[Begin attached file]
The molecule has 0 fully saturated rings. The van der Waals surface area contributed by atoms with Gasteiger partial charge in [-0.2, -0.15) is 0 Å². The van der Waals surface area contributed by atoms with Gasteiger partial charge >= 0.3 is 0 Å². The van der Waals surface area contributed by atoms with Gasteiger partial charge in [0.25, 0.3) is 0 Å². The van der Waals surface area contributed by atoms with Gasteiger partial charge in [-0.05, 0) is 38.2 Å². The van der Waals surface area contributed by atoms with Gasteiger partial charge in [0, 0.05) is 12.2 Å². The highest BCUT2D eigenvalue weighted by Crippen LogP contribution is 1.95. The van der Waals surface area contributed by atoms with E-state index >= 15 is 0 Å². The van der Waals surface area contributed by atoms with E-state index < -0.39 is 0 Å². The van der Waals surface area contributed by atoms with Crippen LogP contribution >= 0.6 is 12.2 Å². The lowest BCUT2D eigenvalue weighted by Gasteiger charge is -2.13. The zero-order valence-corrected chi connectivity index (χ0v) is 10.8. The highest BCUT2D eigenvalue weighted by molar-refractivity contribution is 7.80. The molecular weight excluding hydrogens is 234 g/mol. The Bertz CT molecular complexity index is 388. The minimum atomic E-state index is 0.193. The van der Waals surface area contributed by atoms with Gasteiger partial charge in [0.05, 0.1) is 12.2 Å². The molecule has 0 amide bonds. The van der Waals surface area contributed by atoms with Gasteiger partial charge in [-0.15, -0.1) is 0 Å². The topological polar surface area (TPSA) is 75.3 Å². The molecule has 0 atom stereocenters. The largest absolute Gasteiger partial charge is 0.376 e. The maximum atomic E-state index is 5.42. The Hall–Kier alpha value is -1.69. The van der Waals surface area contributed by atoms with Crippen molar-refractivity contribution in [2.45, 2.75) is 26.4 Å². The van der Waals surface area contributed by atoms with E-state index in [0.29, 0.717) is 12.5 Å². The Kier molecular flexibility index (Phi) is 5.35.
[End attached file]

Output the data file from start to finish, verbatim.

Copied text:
The molecule has 0 fully saturated rings. The van der Waals surface area contributed by atoms with Gasteiger partial charge in [-0.2, -0.15) is 0 Å². The van der Waals surface area contributed by atoms with Gasteiger partial charge >= 0.3 is 0 Å². The van der Waals surface area contributed by atoms with Gasteiger partial charge in [0.25, 0.3) is 0 Å². The van der Waals surface area contributed by atoms with Gasteiger partial charge in [-0.05, 0) is 38.2 Å². The van der Waals surface area contributed by atoms with Gasteiger partial charge in [0, 0.05) is 12.2 Å². The highest BCUT2D eigenvalue weighted by Crippen LogP contribution is 1.95. The van der Waals surface area contributed by atoms with E-state index >= 15 is 0 Å². The van der Waals surface area contributed by atoms with E-state index < -0.39 is 0 Å². The van der Waals surface area contributed by atoms with Crippen LogP contribution >= 0.6 is 12.2 Å². The lowest BCUT2D eigenvalue weighted by Gasteiger charge is -2.13. The zero-order valence-corrected chi connectivity index (χ0v) is 10.8. The highest BCUT2D eigenvalue weighted by molar-refractivity contribution is 7.80. The molecular weight excluding hydrogens is 234 g/mol. The Bertz CT molecular complexity index is 388. The minimum atomic E-state index is 0.193. The van der Waals surface area contributed by atoms with Gasteiger partial charge in [0.05, 0.1) is 12.2 Å². The molecule has 0 amide bonds. The van der Waals surface area contributed by atoms with Gasteiger partial charge in [-0.15, -0.1) is 0 Å². The topological polar surface area (TPSA) is 75.3 Å². The molecule has 0 atom stereocenters. The largest absolute Gasteiger partial charge is 0.376 e. The maximum atomic E-state index is 5.42. The Hall–Kier alpha value is -1.69. The van der Waals surface area contributed by atoms with Crippen molar-refractivity contribution in [2.45, 2.75) is 26.4 Å². The van der Waals surface area contributed by atoms with E-state index in [0.29, 0.717) is 12.5 Å². The Kier molecular flexibility index (Phi) is 5.35.